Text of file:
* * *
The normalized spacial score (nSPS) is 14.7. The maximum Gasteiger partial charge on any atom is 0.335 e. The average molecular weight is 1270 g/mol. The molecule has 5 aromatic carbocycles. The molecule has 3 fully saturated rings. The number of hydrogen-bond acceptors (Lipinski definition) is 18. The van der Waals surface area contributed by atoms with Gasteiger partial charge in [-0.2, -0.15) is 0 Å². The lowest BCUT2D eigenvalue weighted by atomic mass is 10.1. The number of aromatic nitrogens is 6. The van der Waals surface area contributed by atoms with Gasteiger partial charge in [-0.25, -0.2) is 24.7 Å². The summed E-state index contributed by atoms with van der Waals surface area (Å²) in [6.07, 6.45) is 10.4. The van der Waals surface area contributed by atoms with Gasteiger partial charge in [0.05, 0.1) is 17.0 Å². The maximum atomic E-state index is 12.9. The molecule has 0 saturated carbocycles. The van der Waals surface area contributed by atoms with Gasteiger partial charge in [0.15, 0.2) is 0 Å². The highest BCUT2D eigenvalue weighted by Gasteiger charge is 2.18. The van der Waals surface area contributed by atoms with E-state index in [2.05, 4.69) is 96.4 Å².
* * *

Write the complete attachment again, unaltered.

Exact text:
The normalized spacial score (nSPS) is 14.7. The maximum Gasteiger partial charge on any atom is 0.335 e. The average molecular weight is 1270 g/mol. The molecule has 5 aromatic carbocycles. The molecule has 3 fully saturated rings. The number of hydrogen-bond acceptors (Lipinski definition) is 18. The van der Waals surface area contributed by atoms with Gasteiger partial charge in [-0.2, -0.15) is 0 Å². The lowest BCUT2D eigenvalue weighted by atomic mass is 10.1. The number of aromatic nitrogens is 6. The van der Waals surface area contributed by atoms with Gasteiger partial charge in [-0.25, -0.2) is 24.7 Å². The summed E-state index contributed by atoms with van der Waals surface area (Å²) in [6.07, 6.45) is 10.4. The van der Waals surface area contributed by atoms with Gasteiger partial charge in [0.05, 0.1) is 17.0 Å². The maximum atomic E-state index is 12.9. The molecule has 0 saturated carbocycles. The van der Waals surface area contributed by atoms with Gasteiger partial charge in [0.15, 0.2) is 0 Å². The highest BCUT2D eigenvalue weighted by Gasteiger charge is 2.18. The van der Waals surface area contributed by atoms with E-state index in [2.05, 4.69) is 96.4 Å².